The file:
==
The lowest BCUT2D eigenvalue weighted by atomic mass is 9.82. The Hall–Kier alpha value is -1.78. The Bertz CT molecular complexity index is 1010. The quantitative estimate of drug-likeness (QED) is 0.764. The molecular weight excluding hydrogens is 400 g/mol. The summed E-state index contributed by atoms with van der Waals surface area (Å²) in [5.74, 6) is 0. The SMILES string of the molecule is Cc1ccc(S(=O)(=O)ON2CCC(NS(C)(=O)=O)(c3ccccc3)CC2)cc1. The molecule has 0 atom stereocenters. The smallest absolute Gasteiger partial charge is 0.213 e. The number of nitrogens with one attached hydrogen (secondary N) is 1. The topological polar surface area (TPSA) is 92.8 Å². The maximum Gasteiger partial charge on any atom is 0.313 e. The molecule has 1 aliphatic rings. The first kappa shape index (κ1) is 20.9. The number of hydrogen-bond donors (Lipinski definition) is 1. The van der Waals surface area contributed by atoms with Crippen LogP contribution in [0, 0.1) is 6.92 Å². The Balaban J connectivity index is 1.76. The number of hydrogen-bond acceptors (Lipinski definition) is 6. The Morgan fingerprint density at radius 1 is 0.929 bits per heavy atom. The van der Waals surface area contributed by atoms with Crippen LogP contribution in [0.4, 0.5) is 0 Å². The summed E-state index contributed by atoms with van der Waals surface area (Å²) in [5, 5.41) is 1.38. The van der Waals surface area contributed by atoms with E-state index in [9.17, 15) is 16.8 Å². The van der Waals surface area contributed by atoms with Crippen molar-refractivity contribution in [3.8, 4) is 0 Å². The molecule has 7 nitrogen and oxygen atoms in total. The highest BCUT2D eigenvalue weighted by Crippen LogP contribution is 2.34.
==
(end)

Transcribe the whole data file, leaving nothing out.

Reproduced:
The lowest BCUT2D eigenvalue weighted by atomic mass is 9.82. The Hall–Kier alpha value is -1.78. The Bertz CT molecular complexity index is 1010. The quantitative estimate of drug-likeness (QED) is 0.764. The molecular weight excluding hydrogens is 400 g/mol. The summed E-state index contributed by atoms with van der Waals surface area (Å²) in [5.74, 6) is 0. The SMILES string of the molecule is Cc1ccc(S(=O)(=O)ON2CCC(NS(C)(=O)=O)(c3ccccc3)CC2)cc1. The molecule has 0 atom stereocenters. The smallest absolute Gasteiger partial charge is 0.213 e. The number of nitrogens with one attached hydrogen (secondary N) is 1. The topological polar surface area (TPSA) is 92.8 Å². The maximum Gasteiger partial charge on any atom is 0.313 e. The molecule has 1 aliphatic rings. The first kappa shape index (κ1) is 20.9. The number of hydrogen-bond donors (Lipinski definition) is 1. The van der Waals surface area contributed by atoms with Crippen LogP contribution in [0, 0.1) is 6.92 Å². The Balaban J connectivity index is 1.76. The number of hydrogen-bond acceptors (Lipinski definition) is 6. The Morgan fingerprint density at radius 1 is 0.929 bits per heavy atom. The van der Waals surface area contributed by atoms with Crippen LogP contribution in [0.4, 0.5) is 0 Å². The summed E-state index contributed by atoms with van der Waals surface area (Å²) in [5, 5.41) is 1.38. The van der Waals surface area contributed by atoms with E-state index in [9.17, 15) is 16.8 Å². The van der Waals surface area contributed by atoms with Crippen molar-refractivity contribution in [3.8, 4) is 0 Å². The molecule has 7 nitrogen and oxygen atoms in total. The highest BCUT2D eigenvalue weighted by Crippen LogP contribution is 2.34.